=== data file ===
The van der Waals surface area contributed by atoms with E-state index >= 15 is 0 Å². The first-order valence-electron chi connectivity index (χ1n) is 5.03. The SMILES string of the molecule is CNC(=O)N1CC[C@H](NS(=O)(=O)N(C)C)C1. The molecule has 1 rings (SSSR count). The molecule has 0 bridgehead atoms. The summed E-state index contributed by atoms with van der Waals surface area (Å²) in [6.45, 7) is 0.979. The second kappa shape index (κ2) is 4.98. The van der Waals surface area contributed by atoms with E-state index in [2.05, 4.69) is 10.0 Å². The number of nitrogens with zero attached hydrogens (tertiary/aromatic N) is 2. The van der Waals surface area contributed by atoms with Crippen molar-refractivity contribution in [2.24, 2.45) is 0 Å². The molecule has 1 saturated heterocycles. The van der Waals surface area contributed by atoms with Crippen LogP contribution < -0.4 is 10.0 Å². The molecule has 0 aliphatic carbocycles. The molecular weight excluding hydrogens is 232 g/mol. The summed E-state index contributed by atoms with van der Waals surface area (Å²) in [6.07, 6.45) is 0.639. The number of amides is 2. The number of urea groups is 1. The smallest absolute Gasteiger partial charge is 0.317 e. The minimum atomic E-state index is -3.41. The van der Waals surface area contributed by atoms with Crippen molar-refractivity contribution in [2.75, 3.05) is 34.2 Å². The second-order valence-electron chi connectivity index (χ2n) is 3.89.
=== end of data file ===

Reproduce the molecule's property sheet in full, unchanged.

The van der Waals surface area contributed by atoms with E-state index >= 15 is 0 Å². The first-order valence-electron chi connectivity index (χ1n) is 5.03. The SMILES string of the molecule is CNC(=O)N1CC[C@H](NS(=O)(=O)N(C)C)C1. The molecule has 1 rings (SSSR count). The molecule has 0 bridgehead atoms. The summed E-state index contributed by atoms with van der Waals surface area (Å²) in [6.45, 7) is 0.979. The second kappa shape index (κ2) is 4.98. The van der Waals surface area contributed by atoms with E-state index in [2.05, 4.69) is 10.0 Å². The number of nitrogens with zero attached hydrogens (tertiary/aromatic N) is 2. The van der Waals surface area contributed by atoms with Crippen molar-refractivity contribution in [2.24, 2.45) is 0 Å². The molecule has 1 saturated heterocycles. The van der Waals surface area contributed by atoms with Crippen LogP contribution < -0.4 is 10.0 Å². The molecule has 0 aliphatic carbocycles. The molecular weight excluding hydrogens is 232 g/mol. The summed E-state index contributed by atoms with van der Waals surface area (Å²) in [6.07, 6.45) is 0.639. The number of amides is 2. The number of urea groups is 1. The smallest absolute Gasteiger partial charge is 0.317 e. The minimum atomic E-state index is -3.41. The van der Waals surface area contributed by atoms with Crippen molar-refractivity contribution in [2.75, 3.05) is 34.2 Å². The second-order valence-electron chi connectivity index (χ2n) is 3.89.